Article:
Reportedly, the party also went on to suggest that the proposed panel should consist of one representative each of the central government, states and Union Territories. This would be in addition to representation from every recognised political party in the country, and one representative each of the Reserve Bank of India, Finance Commission, and Niti Aayog. Furthermore, the AAP suggested including representatives from planning bodies of every state/UT and NGOs with disadvantaged groups such as SC/STs, EWS, minorities, and so on.  

Earlier this month, the AAP had also moved the SC following the filing of an intervention plea opposing the PIL filed by Advocate Upadhyay, and said that the socio-economic welfare of the deserving and disadvantaged people cannot be termed as “freebies”. They had added that promises of free water, electricity or public transport are not “freebies”, but “constitutional responsibilities of the State” to create a more equitable society. 

DMK Challenges The Definition Of ‘Freebies’ 

On Tuesday, Tamil Nadu CM MK Stalin-led DMK government had also filed a plea in the Supreme Court regarding the issue, and joined the AAP in opposing the central government’s stance. They have argued that given the wide scope of what constitutes a ‘freebie’, the SC needs to consider “a lot of aspects”. Furthermore, the DMK reportedly said that a welfare scheme intended to ensure social and economic justice announced by the state government cannot be categorised as a ‘freebie’. 

“This Hon’ble Court cannot have a restrictive approach for classifying any scheme or act by the Union/State Legislature to be a ‘freebie’ without considering the magnitude of resultant consequences and social welfare at both micro and macro level,” said the DMK petition. The party further argued that such schemes have been introduced to provide basic necessities. Citing the example of free or subsidised electricity, the plea said, “Electricity can provide lighting, heating and cooling, resulting into a better standard of living. It can facilitate a child in his education and studies. A welfare scheme therefore, can have a wide reach and multiple intentions behind its introduction and the cascading effect arising from it cannot be defined in a restrictive meaning as a freebie.”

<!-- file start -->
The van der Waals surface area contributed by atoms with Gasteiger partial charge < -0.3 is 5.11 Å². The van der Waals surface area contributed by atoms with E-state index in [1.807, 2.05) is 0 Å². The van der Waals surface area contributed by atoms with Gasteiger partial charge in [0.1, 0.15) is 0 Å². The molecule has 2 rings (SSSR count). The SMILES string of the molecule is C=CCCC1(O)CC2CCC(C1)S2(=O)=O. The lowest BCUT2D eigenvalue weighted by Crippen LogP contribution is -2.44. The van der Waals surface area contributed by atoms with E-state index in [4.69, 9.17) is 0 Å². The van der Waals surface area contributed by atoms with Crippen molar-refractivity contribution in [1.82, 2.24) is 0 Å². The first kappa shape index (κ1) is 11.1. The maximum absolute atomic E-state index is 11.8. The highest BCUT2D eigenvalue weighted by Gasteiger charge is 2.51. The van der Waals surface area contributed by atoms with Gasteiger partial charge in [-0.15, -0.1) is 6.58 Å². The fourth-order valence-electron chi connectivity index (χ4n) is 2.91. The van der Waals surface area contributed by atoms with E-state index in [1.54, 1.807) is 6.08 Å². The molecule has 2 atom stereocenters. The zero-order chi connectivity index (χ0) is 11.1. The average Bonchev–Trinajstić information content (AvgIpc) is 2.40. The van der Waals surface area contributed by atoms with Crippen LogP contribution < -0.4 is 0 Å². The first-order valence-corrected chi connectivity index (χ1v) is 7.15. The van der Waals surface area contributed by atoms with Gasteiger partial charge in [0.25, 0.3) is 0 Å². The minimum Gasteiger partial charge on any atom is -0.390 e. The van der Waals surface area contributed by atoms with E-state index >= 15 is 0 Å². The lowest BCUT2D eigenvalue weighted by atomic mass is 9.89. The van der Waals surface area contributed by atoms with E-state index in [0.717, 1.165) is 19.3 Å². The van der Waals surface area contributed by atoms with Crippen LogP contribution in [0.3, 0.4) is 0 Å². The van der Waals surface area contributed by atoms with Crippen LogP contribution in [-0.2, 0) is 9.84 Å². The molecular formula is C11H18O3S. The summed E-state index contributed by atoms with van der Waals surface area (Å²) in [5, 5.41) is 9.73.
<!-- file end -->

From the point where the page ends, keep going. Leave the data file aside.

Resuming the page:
The DMK petition also said that in a welfare state, free services are introduced in an attempt to secure social order and economic justice under Article 38 of the Indian Constitution, “to minimise the inequalities in income, status, facilities and opportunities, not only amongst individuals but also amongst groups of people residing in different areas or engaged in different vocations”. It added that in “no imaginable reality” can this be construed as a freebie. 

Taking a shot at the central government, the petition added, “The ruling government at the Union giving tax holidays to foreign companies, (waiving) bad loans of influential industrialists, granting crucial contracts to favoured conglomerates, etc also have to be considered and cannot be left untouched.”

Senior Advocate and Rajya Sabha DMK MP P Wilson, during today’s SC hearing, echoed a similar sentiment following the AAP, and reportedly said, “We have filed an intervention application. India is a socialist welfare state. There have to be welfare measures. We are opposed to setting up a committee.”